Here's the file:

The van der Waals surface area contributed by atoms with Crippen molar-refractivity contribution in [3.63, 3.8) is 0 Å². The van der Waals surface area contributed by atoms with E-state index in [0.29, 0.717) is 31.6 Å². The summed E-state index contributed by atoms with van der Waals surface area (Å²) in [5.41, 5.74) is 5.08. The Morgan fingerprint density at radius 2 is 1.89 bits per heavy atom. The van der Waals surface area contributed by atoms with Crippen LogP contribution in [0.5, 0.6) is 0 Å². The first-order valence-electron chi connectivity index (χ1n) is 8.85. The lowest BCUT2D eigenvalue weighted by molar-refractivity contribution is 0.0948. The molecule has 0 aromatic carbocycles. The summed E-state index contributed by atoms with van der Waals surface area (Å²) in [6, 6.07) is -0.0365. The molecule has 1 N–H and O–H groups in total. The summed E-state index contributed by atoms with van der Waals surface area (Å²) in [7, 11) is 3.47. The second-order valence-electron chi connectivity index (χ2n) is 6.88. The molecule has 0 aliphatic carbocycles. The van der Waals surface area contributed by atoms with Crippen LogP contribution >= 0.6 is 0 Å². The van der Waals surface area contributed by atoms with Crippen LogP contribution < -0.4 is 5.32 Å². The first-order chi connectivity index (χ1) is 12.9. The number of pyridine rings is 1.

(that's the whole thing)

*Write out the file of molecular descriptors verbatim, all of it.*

The van der Waals surface area contributed by atoms with Crippen molar-refractivity contribution in [3.63, 3.8) is 0 Å². The van der Waals surface area contributed by atoms with E-state index in [0.29, 0.717) is 31.6 Å². The summed E-state index contributed by atoms with van der Waals surface area (Å²) in [5.41, 5.74) is 5.08. The Morgan fingerprint density at radius 2 is 1.89 bits per heavy atom. The van der Waals surface area contributed by atoms with Crippen LogP contribution in [0.5, 0.6) is 0 Å². The first-order valence-electron chi connectivity index (χ1n) is 8.85. The lowest BCUT2D eigenvalue weighted by molar-refractivity contribution is 0.0948. The molecule has 0 aromatic carbocycles. The summed E-state index contributed by atoms with van der Waals surface area (Å²) in [6, 6.07) is -0.0365. The molecule has 1 N–H and O–H groups in total. The summed E-state index contributed by atoms with van der Waals surface area (Å²) in [7, 11) is 3.47. The second-order valence-electron chi connectivity index (χ2n) is 6.88. The molecule has 0 aliphatic carbocycles. The van der Waals surface area contributed by atoms with Crippen LogP contribution >= 0.6 is 0 Å². The van der Waals surface area contributed by atoms with Crippen LogP contribution < -0.4 is 5.32 Å². The first-order chi connectivity index (χ1) is 12.9. The number of pyridine rings is 1.